I take a look at issue three of George Romero’s “Empire Of The Dead” for Through The Shattered Lens website.

Originally posted on Through the Shattered Lens:


If you’ll recall — and, hell, it remains true even if you don’t — the second issue of Marvel’s “event” mini-series Empire Of The Dead left me feeling decidedly unenthusiastic about this book”s future, given that all it really managed to do was tread water for 20 pages and then stop. But hey — maybe I’ve been a little too quick to judge. It’s been known to happen before.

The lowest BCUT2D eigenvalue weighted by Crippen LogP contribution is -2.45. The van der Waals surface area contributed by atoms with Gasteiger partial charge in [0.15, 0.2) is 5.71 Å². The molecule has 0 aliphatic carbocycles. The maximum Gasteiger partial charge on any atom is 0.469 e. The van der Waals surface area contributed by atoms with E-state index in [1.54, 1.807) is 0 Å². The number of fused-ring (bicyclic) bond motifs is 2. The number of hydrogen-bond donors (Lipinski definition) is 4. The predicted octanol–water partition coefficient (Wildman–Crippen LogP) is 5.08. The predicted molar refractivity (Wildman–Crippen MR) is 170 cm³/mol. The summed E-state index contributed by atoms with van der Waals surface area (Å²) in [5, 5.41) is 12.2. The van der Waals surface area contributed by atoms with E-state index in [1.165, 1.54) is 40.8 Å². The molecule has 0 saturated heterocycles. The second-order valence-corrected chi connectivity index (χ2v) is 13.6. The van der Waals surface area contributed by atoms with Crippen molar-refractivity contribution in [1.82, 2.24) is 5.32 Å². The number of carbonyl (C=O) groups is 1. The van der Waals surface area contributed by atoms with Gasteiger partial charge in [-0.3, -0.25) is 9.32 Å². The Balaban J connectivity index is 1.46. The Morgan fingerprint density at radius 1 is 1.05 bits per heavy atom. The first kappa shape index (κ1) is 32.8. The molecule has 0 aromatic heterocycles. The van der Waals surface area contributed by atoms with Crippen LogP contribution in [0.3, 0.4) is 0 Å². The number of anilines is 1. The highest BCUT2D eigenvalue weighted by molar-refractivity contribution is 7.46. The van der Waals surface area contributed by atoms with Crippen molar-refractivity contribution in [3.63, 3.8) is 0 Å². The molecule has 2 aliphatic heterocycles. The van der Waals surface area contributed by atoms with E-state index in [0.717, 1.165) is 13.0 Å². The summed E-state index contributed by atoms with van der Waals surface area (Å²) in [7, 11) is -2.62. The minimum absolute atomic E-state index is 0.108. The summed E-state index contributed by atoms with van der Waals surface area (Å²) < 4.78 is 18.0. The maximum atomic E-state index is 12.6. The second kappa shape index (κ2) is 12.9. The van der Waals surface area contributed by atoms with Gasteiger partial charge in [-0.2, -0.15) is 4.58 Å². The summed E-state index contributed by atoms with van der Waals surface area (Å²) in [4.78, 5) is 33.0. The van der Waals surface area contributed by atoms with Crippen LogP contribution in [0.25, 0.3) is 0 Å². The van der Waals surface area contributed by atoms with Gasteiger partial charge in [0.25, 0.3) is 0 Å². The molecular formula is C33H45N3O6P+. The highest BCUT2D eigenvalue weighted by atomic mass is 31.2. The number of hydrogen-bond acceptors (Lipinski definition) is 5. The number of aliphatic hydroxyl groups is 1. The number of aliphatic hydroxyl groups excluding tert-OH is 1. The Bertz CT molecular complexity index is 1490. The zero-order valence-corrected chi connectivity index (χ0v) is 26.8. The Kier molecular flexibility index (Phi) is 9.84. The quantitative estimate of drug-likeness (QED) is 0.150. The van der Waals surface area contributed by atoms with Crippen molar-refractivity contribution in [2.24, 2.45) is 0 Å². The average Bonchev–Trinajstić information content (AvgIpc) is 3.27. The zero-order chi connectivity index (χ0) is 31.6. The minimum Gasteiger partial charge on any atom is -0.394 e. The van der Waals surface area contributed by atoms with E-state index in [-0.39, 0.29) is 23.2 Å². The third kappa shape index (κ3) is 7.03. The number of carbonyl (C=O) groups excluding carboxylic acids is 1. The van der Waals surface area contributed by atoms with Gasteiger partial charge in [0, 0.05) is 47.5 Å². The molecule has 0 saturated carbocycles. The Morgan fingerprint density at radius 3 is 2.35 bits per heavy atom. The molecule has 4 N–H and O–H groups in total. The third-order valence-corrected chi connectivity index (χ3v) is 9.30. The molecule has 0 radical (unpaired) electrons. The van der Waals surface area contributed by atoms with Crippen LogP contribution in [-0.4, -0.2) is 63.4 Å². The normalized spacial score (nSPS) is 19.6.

I’m not here to tell you that Empire Of The Dead #3 (or, to be true to the copyright indicia, George A. Romero’s Empire Of The Dead Act One, #3) regains all the momentum we lost after a really solid first issue, but it does go some way toward explaining a few head-scratching things left over from last time around, like what all those rat slaughterhouses all over town are about (rat blood is provided as nourishment for the vampires…